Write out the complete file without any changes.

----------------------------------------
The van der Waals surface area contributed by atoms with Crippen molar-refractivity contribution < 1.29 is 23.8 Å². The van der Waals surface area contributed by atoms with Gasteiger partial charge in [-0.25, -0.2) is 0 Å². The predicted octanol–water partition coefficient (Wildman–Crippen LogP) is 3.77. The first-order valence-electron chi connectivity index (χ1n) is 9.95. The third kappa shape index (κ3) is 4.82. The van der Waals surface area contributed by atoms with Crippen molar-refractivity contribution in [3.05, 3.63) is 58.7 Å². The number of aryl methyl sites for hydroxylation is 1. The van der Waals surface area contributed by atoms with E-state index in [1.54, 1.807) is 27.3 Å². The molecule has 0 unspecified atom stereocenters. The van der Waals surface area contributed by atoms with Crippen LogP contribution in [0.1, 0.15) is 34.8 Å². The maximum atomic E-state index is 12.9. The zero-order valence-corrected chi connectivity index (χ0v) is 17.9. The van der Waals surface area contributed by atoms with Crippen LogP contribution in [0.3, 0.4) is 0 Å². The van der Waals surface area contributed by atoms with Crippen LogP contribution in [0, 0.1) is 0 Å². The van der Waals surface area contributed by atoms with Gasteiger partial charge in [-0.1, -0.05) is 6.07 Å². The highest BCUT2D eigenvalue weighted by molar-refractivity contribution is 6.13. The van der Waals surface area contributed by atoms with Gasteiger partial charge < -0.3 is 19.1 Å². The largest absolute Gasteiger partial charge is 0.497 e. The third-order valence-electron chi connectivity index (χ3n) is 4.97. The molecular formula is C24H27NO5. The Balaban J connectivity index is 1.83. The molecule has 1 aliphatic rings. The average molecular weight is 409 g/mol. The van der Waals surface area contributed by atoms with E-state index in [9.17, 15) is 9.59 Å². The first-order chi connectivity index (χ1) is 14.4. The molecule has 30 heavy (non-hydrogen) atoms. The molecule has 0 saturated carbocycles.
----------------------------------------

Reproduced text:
The van der Waals surface area contributed by atoms with Crippen molar-refractivity contribution < 1.29 is 23.8 Å². The van der Waals surface area contributed by atoms with Gasteiger partial charge in [-0.25, -0.2) is 0 Å². The predicted octanol–water partition coefficient (Wildman–Crippen LogP) is 3.77. The first-order valence-electron chi connectivity index (χ1n) is 9.95. The third kappa shape index (κ3) is 4.82. The van der Waals surface area contributed by atoms with Crippen molar-refractivity contribution in [3.05, 3.63) is 58.7 Å². The number of aryl methyl sites for hydroxylation is 1. The van der Waals surface area contributed by atoms with E-state index in [1.54, 1.807) is 27.3 Å². The molecule has 0 unspecified atom stereocenters. The van der Waals surface area contributed by atoms with Crippen LogP contribution in [0.1, 0.15) is 34.8 Å². The maximum atomic E-state index is 12.9. The zero-order valence-corrected chi connectivity index (χ0v) is 17.9. The van der Waals surface area contributed by atoms with Crippen LogP contribution in [0.3, 0.4) is 0 Å². The van der Waals surface area contributed by atoms with Crippen LogP contribution in [0, 0.1) is 0 Å². The van der Waals surface area contributed by atoms with Gasteiger partial charge in [-0.1, -0.05) is 6.07 Å². The highest BCUT2D eigenvalue weighted by molar-refractivity contribution is 6.13. The van der Waals surface area contributed by atoms with Gasteiger partial charge < -0.3 is 19.1 Å². The largest absolute Gasteiger partial charge is 0.497 e. The third-order valence-electron chi connectivity index (χ3n) is 4.97. The molecular formula is C24H27NO5. The Balaban J connectivity index is 1.83. The molecule has 1 aliphatic rings. The average molecular weight is 409 g/mol. The van der Waals surface area contributed by atoms with E-state index in [9.17, 15) is 9.59 Å². The first-order chi connectivity index (χ1) is 14.4. The molecule has 30 heavy (non-hydrogen) atoms. The molecule has 0 saturated carbocycles.